NO WHERE will you find scientific evidence that it’s bad to continue to breastfeed past the age of one.  I’m sorry you have been given (or maybe you just assumed) this information.  There are a lot of doctors out there who aren’t up to date on their breastfeeding statistics.  Because I breastfeed, my child has higher immunities to illnesses like colds and the flu.  He’s only been sick ONCE in 13 months and that was a mild cold with a snotty nose, nothing else.  “Breast milk has agents (called antibodies) in it to help protect infants from bacteria and viruses and to help them fight off infection and disease.”  No ear infections (another proven benefit of breastfeeding because of positioning and the need for a stronger suck than on a bottle or sippy cup).  And he’s smarter, another thing you can look up.  Breastfed babies have a higher IQ and the longer they are breastfed, the more it helps.  Longer breastfeeding also contributes to lower allergies (both food and environmental).

This is not new information, I’m surprised every time I hear ignorance like yours.
Here are some 2005 findings by the AAP:
“Studies on infants provide evidence that breastfeeding can decrease the incidence or severity of conditions such as diarrhea, ear infections and bacterial meningitis. Some studies also suggest that breastfeeding may offer protection against sudden infant death syndrome (SIDS), diabetes, obesity and asthma among others.”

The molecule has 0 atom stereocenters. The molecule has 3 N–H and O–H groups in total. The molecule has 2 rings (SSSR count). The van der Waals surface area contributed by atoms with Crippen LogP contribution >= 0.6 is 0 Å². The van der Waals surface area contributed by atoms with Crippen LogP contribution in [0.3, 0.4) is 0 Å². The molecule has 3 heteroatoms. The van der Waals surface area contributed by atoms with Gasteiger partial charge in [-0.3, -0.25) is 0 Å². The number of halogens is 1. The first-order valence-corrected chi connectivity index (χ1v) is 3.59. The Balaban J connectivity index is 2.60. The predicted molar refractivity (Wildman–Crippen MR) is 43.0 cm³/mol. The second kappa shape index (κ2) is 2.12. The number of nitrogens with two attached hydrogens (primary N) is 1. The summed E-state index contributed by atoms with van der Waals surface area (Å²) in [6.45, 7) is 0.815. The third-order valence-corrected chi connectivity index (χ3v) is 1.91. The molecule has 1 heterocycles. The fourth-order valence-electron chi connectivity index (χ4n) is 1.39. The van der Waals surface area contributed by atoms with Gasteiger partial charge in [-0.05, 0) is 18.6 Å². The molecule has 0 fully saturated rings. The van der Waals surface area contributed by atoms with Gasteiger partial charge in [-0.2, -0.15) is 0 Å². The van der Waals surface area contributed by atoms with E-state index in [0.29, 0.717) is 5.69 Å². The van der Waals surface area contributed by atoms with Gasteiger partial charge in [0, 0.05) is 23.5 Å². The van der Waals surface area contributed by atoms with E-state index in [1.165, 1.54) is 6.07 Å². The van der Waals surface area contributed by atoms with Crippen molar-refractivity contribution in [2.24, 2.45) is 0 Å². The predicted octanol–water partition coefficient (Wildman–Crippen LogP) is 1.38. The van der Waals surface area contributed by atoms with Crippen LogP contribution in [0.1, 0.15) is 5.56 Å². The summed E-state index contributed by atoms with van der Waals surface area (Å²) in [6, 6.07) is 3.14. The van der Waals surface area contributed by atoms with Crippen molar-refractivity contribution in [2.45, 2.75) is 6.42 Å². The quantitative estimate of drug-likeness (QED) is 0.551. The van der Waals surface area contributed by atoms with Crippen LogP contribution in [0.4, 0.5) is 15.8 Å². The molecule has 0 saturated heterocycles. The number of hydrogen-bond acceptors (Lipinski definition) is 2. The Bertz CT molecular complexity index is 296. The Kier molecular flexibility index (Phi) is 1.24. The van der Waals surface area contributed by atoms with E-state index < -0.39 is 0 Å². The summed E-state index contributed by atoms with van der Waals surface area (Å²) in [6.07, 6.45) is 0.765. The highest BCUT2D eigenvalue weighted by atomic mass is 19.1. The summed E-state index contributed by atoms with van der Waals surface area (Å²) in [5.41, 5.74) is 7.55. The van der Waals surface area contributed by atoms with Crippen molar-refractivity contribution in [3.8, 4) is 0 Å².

The 2005 policy recommendations include:
~ Exclusive breastfeeding for approximately the first six months and support for breastfeeding for the first year and beyond as long as mutually desired by mother and child (no FORCED weaning)
~ Mother and infant should sleep in proximity to each other to facilitate breastfeeding
~ Pediatricians should counsel adoptive mothers on the benefits of induced lactation through hormonal therapy or mechanical stimulation (yup, that means you should be nursing your adoptive children as well as your biological)